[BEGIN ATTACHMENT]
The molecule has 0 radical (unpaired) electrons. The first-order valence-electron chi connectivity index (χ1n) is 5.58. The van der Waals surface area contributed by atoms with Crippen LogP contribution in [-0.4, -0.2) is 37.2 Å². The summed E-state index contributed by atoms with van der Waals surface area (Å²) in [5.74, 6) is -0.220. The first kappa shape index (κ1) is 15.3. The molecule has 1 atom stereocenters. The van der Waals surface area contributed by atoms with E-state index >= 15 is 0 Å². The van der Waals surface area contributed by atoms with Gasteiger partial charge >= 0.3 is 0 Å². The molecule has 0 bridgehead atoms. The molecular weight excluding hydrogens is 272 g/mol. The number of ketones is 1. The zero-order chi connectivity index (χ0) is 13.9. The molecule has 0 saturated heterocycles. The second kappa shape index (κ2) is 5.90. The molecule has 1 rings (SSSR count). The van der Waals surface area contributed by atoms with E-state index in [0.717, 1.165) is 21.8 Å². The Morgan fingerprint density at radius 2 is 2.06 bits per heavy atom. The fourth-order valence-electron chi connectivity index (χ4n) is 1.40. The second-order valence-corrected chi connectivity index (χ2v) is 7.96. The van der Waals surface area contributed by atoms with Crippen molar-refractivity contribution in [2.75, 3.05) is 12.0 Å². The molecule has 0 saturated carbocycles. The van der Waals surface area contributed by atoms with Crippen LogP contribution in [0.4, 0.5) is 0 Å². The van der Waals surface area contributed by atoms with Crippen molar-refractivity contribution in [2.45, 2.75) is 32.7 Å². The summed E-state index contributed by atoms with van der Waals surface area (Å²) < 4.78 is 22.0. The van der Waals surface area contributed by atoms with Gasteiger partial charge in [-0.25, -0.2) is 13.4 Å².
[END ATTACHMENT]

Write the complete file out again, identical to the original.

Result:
The molecule has 0 radical (unpaired) electrons. The first-order valence-electron chi connectivity index (χ1n) is 5.58. The van der Waals surface area contributed by atoms with Crippen LogP contribution in [-0.4, -0.2) is 37.2 Å². The summed E-state index contributed by atoms with van der Waals surface area (Å²) in [5.74, 6) is -0.220. The first kappa shape index (κ1) is 15.3. The molecule has 1 atom stereocenters. The van der Waals surface area contributed by atoms with E-state index >= 15 is 0 Å². The van der Waals surface area contributed by atoms with Gasteiger partial charge >= 0.3 is 0 Å². The molecule has 0 bridgehead atoms. The molecular weight excluding hydrogens is 272 g/mol. The number of ketones is 1. The zero-order chi connectivity index (χ0) is 13.9. The molecule has 0 saturated heterocycles. The second kappa shape index (κ2) is 5.90. The molecule has 1 rings (SSSR count). The van der Waals surface area contributed by atoms with E-state index in [0.717, 1.165) is 21.8 Å². The Morgan fingerprint density at radius 2 is 2.06 bits per heavy atom. The fourth-order valence-electron chi connectivity index (χ4n) is 1.40. The second-order valence-corrected chi connectivity index (χ2v) is 7.96. The van der Waals surface area contributed by atoms with Crippen molar-refractivity contribution in [2.75, 3.05) is 12.0 Å². The molecule has 0 saturated carbocycles. The van der Waals surface area contributed by atoms with Crippen LogP contribution in [0.4, 0.5) is 0 Å². The van der Waals surface area contributed by atoms with Crippen molar-refractivity contribution in [2.45, 2.75) is 32.7 Å². The summed E-state index contributed by atoms with van der Waals surface area (Å²) < 4.78 is 22.0. The van der Waals surface area contributed by atoms with Gasteiger partial charge in [-0.25, -0.2) is 13.4 Å².